Netflix’s third-quarter earnings have revealed that the leading streaming service’s subscriber count rose by nine million, to an all-time high of 247 million paid users. It may seem like business as usual for the streaming giant, but all eyes were on Netflix this year following its password crackdown and Hollywood strikes that threatened to interfere with the company’s output.

The Success of Streaming

Netflix’s new figures show that their password crackdown has had its intended effect, bringing new paid users on board and increasing the profitability of the company. More broadly, streaming is going from strength to strength as writers cinched success-based residuals in a growing and competitive market.

Even outside of popular video-on-demand services, websites online offer streamed entertainment to much larger audiences. Spheres like YouTube and iGaming websites also feature live streaming, where people can send a broadcast out to interested parties. They occupy all ends of the spectrum, from individuals at home to live game shows like Crazy Time, providing entertainment and a degree of interactivity that you don’t get with Netflix shows. Both streaming and live streaming online are growing markets while cable and broadcast television slump.

While it’s celebrations all around for Netflix and similar platforms, there is a concern on the horizon. Every bubble bursts and, given the increasing list of big-name competitors that enter the fray, services run the risk of oversaturation. They could recreate cable TV via a roster of paid channels that each offer exclusive content but for more cost to the consumer.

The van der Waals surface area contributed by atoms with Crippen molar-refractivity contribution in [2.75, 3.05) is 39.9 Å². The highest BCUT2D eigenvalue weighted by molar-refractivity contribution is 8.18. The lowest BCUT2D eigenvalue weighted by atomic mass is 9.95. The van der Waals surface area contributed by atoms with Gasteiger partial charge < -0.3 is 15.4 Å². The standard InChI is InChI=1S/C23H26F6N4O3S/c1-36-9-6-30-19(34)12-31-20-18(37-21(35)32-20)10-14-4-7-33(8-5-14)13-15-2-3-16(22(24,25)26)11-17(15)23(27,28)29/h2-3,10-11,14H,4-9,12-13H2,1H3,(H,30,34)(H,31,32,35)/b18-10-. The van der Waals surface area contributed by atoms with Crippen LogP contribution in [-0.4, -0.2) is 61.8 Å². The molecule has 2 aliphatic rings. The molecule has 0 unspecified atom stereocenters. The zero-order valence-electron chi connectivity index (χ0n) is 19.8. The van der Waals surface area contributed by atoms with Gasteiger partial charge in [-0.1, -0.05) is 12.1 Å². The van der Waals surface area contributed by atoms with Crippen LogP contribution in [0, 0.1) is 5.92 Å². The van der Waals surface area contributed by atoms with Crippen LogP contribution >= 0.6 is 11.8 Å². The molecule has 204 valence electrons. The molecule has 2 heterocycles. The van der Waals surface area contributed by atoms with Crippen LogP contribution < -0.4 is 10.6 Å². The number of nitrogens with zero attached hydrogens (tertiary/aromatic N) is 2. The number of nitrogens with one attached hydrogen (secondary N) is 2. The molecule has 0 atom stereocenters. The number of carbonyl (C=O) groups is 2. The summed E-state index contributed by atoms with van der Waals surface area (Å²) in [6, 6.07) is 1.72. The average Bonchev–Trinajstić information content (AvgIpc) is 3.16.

Netflix’s Third Quarter

The details of Netflix’s third quarter paint a clearer picture of where they are today. After reporting an influx of 5.9 million new subscribers in the second quarter, they exceeded expectations by almost double at 9 million new users. 

They also technically beat revenue expectations by cutting costs. They were pegged to make $8.5 billion in revenue against a $1.9 billion operating budget. The $8.5 billion figure was accurate to the digit, though they lessened operating costs to $1.7 billion and so made higher profits as a result.

But for various reasons, 2024 schedules are looking bare. Netflix may have stormed through this summer, but can it maintain that during the fourth quarter? Netflix’s projections, which seem to be built off this quarter’s success and assuming the continued subscriber increases, estimate its revenue will reach $8.7 billion. They also expect to match or beat nine million new users but are prepared to see a slight drop in new subscriber rate if business slows.

Many predicted business would slow two quarters ago after Netflix started to roll out its password-sharing crackdown in its largest markets. However, the availability of a cheaper subscription option seems to have offset any losses. Those cheaper accounts also serve ads, meaning that Netflix monetizes those users in another way. Through shrewd management and a little luck, Netflix’s 16-year streak of success continues.